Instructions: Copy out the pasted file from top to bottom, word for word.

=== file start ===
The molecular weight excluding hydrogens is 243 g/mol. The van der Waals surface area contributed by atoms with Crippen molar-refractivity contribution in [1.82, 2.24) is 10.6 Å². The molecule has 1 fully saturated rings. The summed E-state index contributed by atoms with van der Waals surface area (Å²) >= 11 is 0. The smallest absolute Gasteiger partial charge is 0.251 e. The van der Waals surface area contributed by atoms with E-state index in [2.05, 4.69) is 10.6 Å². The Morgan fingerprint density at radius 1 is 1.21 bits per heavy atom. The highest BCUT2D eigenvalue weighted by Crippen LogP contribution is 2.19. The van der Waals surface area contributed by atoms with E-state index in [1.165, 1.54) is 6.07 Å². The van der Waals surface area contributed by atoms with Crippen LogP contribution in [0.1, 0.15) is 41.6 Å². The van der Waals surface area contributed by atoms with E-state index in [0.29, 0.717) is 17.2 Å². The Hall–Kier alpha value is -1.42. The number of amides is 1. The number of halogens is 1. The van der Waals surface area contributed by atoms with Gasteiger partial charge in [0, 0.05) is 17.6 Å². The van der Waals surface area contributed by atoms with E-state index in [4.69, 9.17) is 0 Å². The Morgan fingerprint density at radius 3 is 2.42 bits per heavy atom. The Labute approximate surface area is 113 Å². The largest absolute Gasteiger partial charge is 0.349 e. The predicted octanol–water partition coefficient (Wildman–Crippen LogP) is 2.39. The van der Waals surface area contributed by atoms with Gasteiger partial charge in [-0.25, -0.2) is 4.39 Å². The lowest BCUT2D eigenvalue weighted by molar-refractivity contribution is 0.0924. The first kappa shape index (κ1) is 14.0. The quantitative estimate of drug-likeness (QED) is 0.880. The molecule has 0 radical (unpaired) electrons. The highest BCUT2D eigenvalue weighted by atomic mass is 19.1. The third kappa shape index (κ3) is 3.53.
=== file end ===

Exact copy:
The molecular weight excluding hydrogens is 243 g/mol. The van der Waals surface area contributed by atoms with Crippen molar-refractivity contribution in [1.82, 2.24) is 10.6 Å². The molecule has 1 fully saturated rings. The summed E-state index contributed by atoms with van der Waals surface area (Å²) >= 11 is 0. The smallest absolute Gasteiger partial charge is 0.251 e. The van der Waals surface area contributed by atoms with E-state index in [2.05, 4.69) is 10.6 Å². The Morgan fingerprint density at radius 1 is 1.21 bits per heavy atom. The highest BCUT2D eigenvalue weighted by Crippen LogP contribution is 2.19. The van der Waals surface area contributed by atoms with E-state index in [1.165, 1.54) is 6.07 Å². The van der Waals surface area contributed by atoms with Crippen LogP contribution in [0.1, 0.15) is 41.6 Å². The van der Waals surface area contributed by atoms with E-state index in [0.29, 0.717) is 17.2 Å². The Hall–Kier alpha value is -1.42. The number of amides is 1. The number of halogens is 1. The van der Waals surface area contributed by atoms with Gasteiger partial charge in [0, 0.05) is 17.6 Å². The van der Waals surface area contributed by atoms with E-state index in [4.69, 9.17) is 0 Å². The Morgan fingerprint density at radius 3 is 2.42 bits per heavy atom. The Labute approximate surface area is 113 Å². The largest absolute Gasteiger partial charge is 0.349 e. The predicted octanol–water partition coefficient (Wildman–Crippen LogP) is 2.39. The van der Waals surface area contributed by atoms with Gasteiger partial charge in [-0.25, -0.2) is 4.39 Å². The lowest BCUT2D eigenvalue weighted by molar-refractivity contribution is 0.0924. The first kappa shape index (κ1) is 14.0. The quantitative estimate of drug-likeness (QED) is 0.880. The molecule has 0 radical (unpaired) electrons. The highest BCUT2D eigenvalue weighted by atomic mass is 19.1. The third kappa shape index (κ3) is 3.53.